Gold turned lower on Tuesday, pressured by the firm U.S. dollar and weak oil prices, and with expectations that the Federal Reserve will increase interest rates this year pushing bullion toward its second monthly decline.
Gold has fallen 3 percent since hitting a three-week high last week above $1,200 an ounce after Federal Reserve Chair Janet Yellen on Friday signaled a rate hike could be likely later this year.
Yellen's remarks on sustained gains in the U.S. economy halted a seven-day rally in bullion—the longest rising streak since 2012—which had been spurred by hopes the Fed would take it slow in raising rates.
"Yellen has managed to do a balancing act at the end of the last Fed meeting, on one hand removing the patience language, on the other giving the impression that rates would rise at a more sedate pace than the market initially expected," Natixis analyst Nic Brown said.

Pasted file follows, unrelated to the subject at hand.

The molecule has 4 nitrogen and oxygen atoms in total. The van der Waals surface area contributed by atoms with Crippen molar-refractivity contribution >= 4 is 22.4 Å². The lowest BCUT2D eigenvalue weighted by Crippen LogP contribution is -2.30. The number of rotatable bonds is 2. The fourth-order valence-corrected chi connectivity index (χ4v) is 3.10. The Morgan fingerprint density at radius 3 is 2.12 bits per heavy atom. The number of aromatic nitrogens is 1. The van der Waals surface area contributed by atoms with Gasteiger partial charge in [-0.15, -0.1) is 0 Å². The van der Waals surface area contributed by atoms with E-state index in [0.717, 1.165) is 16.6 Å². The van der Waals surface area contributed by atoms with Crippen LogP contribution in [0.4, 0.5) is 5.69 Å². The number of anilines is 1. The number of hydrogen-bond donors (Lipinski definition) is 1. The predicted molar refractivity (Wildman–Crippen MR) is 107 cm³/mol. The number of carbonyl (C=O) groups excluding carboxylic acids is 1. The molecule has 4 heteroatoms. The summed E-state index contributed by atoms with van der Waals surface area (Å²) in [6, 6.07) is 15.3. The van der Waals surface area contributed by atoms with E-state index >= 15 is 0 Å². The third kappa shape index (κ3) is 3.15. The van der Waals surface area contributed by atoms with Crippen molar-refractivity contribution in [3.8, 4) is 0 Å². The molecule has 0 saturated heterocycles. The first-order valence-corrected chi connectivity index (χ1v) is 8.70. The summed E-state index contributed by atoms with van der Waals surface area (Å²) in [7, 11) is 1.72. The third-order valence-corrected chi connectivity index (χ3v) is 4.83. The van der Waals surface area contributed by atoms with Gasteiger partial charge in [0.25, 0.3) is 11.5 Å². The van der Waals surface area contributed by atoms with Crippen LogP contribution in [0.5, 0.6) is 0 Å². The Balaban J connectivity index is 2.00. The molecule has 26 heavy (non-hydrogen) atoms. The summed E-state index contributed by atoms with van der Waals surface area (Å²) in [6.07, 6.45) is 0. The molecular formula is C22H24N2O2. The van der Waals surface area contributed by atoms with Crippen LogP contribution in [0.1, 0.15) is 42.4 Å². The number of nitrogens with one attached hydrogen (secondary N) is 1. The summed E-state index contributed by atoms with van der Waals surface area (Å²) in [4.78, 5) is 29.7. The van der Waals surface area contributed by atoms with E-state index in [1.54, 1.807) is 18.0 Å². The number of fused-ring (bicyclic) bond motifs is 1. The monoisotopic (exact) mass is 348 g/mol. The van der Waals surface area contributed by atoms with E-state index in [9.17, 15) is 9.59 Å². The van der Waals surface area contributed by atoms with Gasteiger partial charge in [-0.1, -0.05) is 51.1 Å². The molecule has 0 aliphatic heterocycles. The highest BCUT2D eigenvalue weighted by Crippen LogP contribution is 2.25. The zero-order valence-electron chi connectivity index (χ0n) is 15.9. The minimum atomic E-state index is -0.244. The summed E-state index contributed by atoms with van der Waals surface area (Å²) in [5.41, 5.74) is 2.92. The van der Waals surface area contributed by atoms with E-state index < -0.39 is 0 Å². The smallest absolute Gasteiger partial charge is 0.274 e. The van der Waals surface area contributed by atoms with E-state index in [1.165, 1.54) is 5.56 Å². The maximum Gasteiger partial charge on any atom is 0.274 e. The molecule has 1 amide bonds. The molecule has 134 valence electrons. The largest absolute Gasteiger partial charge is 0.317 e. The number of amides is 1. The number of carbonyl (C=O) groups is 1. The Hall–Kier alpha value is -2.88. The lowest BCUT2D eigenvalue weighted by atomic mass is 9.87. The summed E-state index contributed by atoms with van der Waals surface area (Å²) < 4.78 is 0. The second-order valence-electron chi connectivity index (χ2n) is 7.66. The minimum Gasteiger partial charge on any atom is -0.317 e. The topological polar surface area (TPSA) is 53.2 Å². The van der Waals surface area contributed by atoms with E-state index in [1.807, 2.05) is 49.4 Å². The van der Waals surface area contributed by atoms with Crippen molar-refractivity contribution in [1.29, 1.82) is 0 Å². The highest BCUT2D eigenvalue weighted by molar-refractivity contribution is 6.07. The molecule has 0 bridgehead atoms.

"Our best case scenario is a June rate hike and in the interim there is certainly scope for more weakness in gold."
Spot gold was down 0.2 percent at $1,188 an ounce, while U.S. gold for April delivery settled down $1.70 at $1,184.80 an ounce.
Spot prices have lost 2.5 percent so far in March, its second straight monthly decline. The metal was on track to finish the first quarter down a slight 0.06 percent, its third straight quarterly drop.
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"It was fighting headwinds all day," said James Steel, chief metals analyst for HSBC Securities in New York, noting pressure from the strong dollar and decline in oil prices.
A firmer dollar, which was on track for its strongest quarter since 2008, makes gold more expensive for holders of other currencies and typically erodes its appeal.
Investors were awaiting U.S. jobs data on Friday, with a robust report likely to increase the chances that policymakers could raise U.S. rates sooner than later.